Beginning like the previous three novels towards the end of summer vacation, this novel finds Harry Potter in slightly better conditions than the previous three summers because the Dursleys are terrified he will report them to his godfather, an escaped mass murderer named Sirius Black. Uncle Vernon and Aunt Petunia aren’t exactly hospitable to Harry forcing the skinny boy into abiding by his obese cousin’s diet and refusing to allow him to complete his homework in preparation for his fourth year at Hogwarts or contact with his friends from the wizarding school.

When an overly stamped letter arrives from Molly Weasley asking if Harry’s aunt and uncle will allow him to attend the Quidditch World Cup with Molly’s husband and sons, including Harry’s best friend Ron, Uncle Vernon begrudgingly agrees that Harry may go. And Harry’s summer begins to look up as he travels by portkey to the match, experiences how badly the Wizarding World blends in with the muggles Harry has spent most of his life living alongside, and sees the infamous seeker Viktor Krum playing for Bulgaria take on the Irish national team.

YEt the celebrations over Harry’s chosen team winning end abruptly when someone sends the Dark Mark – the symbol of Lord Voldemort, or He Who Must Not Be Named – into the sky. Those attending the match beat feet into the forest to hide as ministry officials, including Arthur Weasley, and aurors spring into action. In the pandemonium, Harry loses his wand forcing him, Ron, and Hermione Granger to return to the open field where the Weasleys were staying in order to find it. The wand is eventually located in the possession of Winky, a house elf belonging to Barty Crouch who works as the Head of International Magical Cooperation and Percy Weasley’s boss, and determined to be the source of the Dark Mark.

Winky and Harry both fall under suspicion with the former being sacked by Mr. Crouch and the latter being protected from punishment by Arthur Weasley, and both will eventually make their way to Hogwarts with a miserable Winky being employed by the school and Harry embarking on his fourth year at the school. Once there, Harry and his friends learn that Hogwarts will have the distinction of hosting the Triwizard Tournament – the first in three hundred years – with one student aged seventeen or older representing each of the three schools: Hogwarts, the Beauxbatons Academy of Magic, and the Durmstrang Institute.

Anyone wishing to represent their school in the tournament is invited to drop their name into the Goblet of Fire, which is surrounded by a magical charm to prevent underage students from applying and bewitched to select one student from each school during the Halloween feast. Yet after all three names have been read – Viktor Krum from Durmstrang, Fleur Delacour of Beauxbatons, and Cedric Diggory of Hogwarts – the goblet unexpectedly selects a fourth name – Harry Potter of Hogwarts.

Many of Hogwarts students and those visiting from Durmstrang and Beauxbatons turn on Harry insisting he must have cheated in order to get his name into the competition, but those in charge of the competition insist the goblet’s indicts must be followed despite the fact that Harry is only fourteen at the time. As the fourth champion, Harry is charged with completing three tasks – the last of which will change the wizarding world forever.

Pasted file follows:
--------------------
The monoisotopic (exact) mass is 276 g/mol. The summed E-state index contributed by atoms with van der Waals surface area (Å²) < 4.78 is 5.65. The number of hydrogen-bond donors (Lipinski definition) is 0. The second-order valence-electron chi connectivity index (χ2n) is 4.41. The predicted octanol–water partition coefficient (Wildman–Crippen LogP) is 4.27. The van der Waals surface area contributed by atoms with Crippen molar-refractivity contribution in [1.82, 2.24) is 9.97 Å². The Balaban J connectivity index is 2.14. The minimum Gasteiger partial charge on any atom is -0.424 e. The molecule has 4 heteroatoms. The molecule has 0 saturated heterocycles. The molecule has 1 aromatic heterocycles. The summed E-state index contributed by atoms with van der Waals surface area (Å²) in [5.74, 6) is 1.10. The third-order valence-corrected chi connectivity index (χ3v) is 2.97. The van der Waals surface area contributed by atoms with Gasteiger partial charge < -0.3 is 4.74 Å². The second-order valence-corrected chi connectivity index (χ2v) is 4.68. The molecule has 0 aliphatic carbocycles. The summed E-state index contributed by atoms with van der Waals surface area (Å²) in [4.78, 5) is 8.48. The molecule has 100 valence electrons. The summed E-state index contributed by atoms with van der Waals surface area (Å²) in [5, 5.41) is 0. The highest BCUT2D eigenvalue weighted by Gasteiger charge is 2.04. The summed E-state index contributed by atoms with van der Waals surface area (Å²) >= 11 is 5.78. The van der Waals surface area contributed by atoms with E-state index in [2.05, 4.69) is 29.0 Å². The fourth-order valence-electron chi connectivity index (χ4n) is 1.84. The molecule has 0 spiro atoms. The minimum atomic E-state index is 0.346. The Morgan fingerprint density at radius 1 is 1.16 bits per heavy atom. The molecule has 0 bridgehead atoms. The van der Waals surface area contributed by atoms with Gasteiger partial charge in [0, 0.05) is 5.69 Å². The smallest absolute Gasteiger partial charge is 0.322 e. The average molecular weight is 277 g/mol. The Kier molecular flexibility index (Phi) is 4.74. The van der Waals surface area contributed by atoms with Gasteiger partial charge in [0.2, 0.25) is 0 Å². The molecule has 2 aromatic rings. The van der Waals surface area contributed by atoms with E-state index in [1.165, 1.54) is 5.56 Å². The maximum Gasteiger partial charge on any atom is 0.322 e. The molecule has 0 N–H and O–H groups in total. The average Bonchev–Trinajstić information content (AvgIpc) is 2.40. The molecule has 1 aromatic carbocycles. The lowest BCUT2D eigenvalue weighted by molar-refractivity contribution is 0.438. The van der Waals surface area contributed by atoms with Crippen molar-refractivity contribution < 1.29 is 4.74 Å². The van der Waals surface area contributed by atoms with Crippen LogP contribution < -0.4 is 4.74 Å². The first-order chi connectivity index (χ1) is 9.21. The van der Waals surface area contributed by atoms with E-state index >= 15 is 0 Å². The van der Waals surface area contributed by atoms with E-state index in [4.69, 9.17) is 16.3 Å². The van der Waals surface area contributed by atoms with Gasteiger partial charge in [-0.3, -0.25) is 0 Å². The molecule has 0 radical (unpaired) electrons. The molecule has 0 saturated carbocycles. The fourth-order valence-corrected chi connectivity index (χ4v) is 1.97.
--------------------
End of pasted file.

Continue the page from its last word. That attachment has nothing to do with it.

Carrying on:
When I decided to reread this series, I worried I would find the books did not hold up to the fond recollections I have of them. The first two books were exactly as I remembered them, and the third was, surprisingly, better than I remembered. Unfortunately, I had the opposite experience with this one.

There is so much that happens in this book that it is difficult to summarize and to point out exactly what I did not enjoy. Maybe because it feels like three separate stories? Maybe because there are so many new characters whose stories are barely skimmed? Maybe because Harry appears apathetic towards the competition and is, surprisingly, much more focused on girls? Maybe because the mystery surrounding Mr. Crouch and the resolution, particularly concerning the new Defense of the Dark Arts teacher, are murky and rushed? Maybe because the death in this book is less impactful now that I’ve read the final book in the series?

That said, there were some events and overarching themes that I think I missed out on reading this book for the first time when I was ten or eleven. The introduction of the students from Durmstrang and Beauxbatons allow the reader to see how prejudices within the wizarding world extend beyond the pureblood versus muggle-born conflict. Students from Durmstrang and their headmaster are immediately suspected of being followers of Lord Voldemort simply because they are form the eastern European nation of Bulgaria while students from Hogwarts seem singularly focused on the beauty of the French Beauxbatons students.

I also liked the insight into the larger wizarding world the introduction of these two wizarding schools provides the readers. Even Percy’s ramblings on about regulating cauldron thickness point to how important international cooperation is and how evil does not end at the borders of an individual nation.

There are two things I know that would have occurred had I attended Hogwarts: one, I would have been in Ravenclaw and, two, I would have been an avid member of Hermione’s S.P.E.W. organization with the problematic “white savior complex” that entails. And, with that mind, it was very interesting to read Rowling’s critique on pushing your own beliefs on people through Hermione’s insistence on saving the house elves. I can remember loathing Ron during this book because of how much he bought the idea the house elves are happy being slaves, and while I still didn’t warm to him, I can appreciate how he is willing to listen to the house elves and see how misguided and hurtful Hermione’s crusade is.

Most importantly, though adults can be misguided and just like children can refuse to see the truth in front of them. It much easier to pretend evil does not exist, to try to appease it rather than confront it, and to ignore facts in favor of fiction. This is particularly true of adults in power who do not want to lose their positions as we see with the Minister of Magic Cornelius Fudge at the end of this novel (and a whole host of American politicians today).